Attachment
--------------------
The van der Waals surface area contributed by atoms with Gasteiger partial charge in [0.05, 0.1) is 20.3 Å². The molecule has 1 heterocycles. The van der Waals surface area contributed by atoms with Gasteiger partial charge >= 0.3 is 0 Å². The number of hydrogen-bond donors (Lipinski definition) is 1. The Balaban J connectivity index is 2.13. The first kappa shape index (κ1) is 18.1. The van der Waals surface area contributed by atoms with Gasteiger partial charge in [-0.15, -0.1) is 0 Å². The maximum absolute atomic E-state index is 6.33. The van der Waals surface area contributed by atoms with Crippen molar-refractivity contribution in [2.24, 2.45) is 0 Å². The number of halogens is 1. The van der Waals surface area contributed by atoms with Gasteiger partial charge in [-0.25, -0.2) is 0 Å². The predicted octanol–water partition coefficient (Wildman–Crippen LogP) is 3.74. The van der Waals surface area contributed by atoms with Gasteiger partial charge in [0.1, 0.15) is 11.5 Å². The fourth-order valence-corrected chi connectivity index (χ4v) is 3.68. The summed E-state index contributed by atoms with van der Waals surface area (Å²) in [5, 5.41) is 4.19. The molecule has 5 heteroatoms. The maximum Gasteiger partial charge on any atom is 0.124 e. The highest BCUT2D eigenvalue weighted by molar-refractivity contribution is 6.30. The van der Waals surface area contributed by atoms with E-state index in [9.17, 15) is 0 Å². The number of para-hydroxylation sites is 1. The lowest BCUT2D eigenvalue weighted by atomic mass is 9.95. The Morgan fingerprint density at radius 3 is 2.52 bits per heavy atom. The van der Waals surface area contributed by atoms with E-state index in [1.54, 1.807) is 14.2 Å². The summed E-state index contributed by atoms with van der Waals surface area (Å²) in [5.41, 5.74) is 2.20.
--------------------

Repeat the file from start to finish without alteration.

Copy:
The van der Waals surface area contributed by atoms with Gasteiger partial charge in [0.05, 0.1) is 20.3 Å². The molecule has 1 heterocycles. The van der Waals surface area contributed by atoms with Gasteiger partial charge >= 0.3 is 0 Å². The number of hydrogen-bond donors (Lipinski definition) is 1. The Balaban J connectivity index is 2.13. The first kappa shape index (κ1) is 18.1. The van der Waals surface area contributed by atoms with Gasteiger partial charge in [-0.15, -0.1) is 0 Å². The maximum absolute atomic E-state index is 6.33. The van der Waals surface area contributed by atoms with Crippen molar-refractivity contribution in [2.24, 2.45) is 0 Å². The number of halogens is 1. The van der Waals surface area contributed by atoms with Gasteiger partial charge in [-0.25, -0.2) is 0 Å². The predicted octanol–water partition coefficient (Wildman–Crippen LogP) is 3.74. The van der Waals surface area contributed by atoms with Gasteiger partial charge in [0.1, 0.15) is 11.5 Å². The fourth-order valence-corrected chi connectivity index (χ4v) is 3.68. The summed E-state index contributed by atoms with van der Waals surface area (Å²) in [5, 5.41) is 4.19. The molecule has 5 heteroatoms. The maximum Gasteiger partial charge on any atom is 0.124 e. The highest BCUT2D eigenvalue weighted by molar-refractivity contribution is 6.30. The van der Waals surface area contributed by atoms with E-state index in [9.17, 15) is 0 Å². The number of para-hydroxylation sites is 1. The lowest BCUT2D eigenvalue weighted by atomic mass is 9.95. The Morgan fingerprint density at radius 3 is 2.52 bits per heavy atom. The van der Waals surface area contributed by atoms with E-state index in [1.54, 1.807) is 14.2 Å². The summed E-state index contributed by atoms with van der Waals surface area (Å²) in [5.41, 5.74) is 2.20.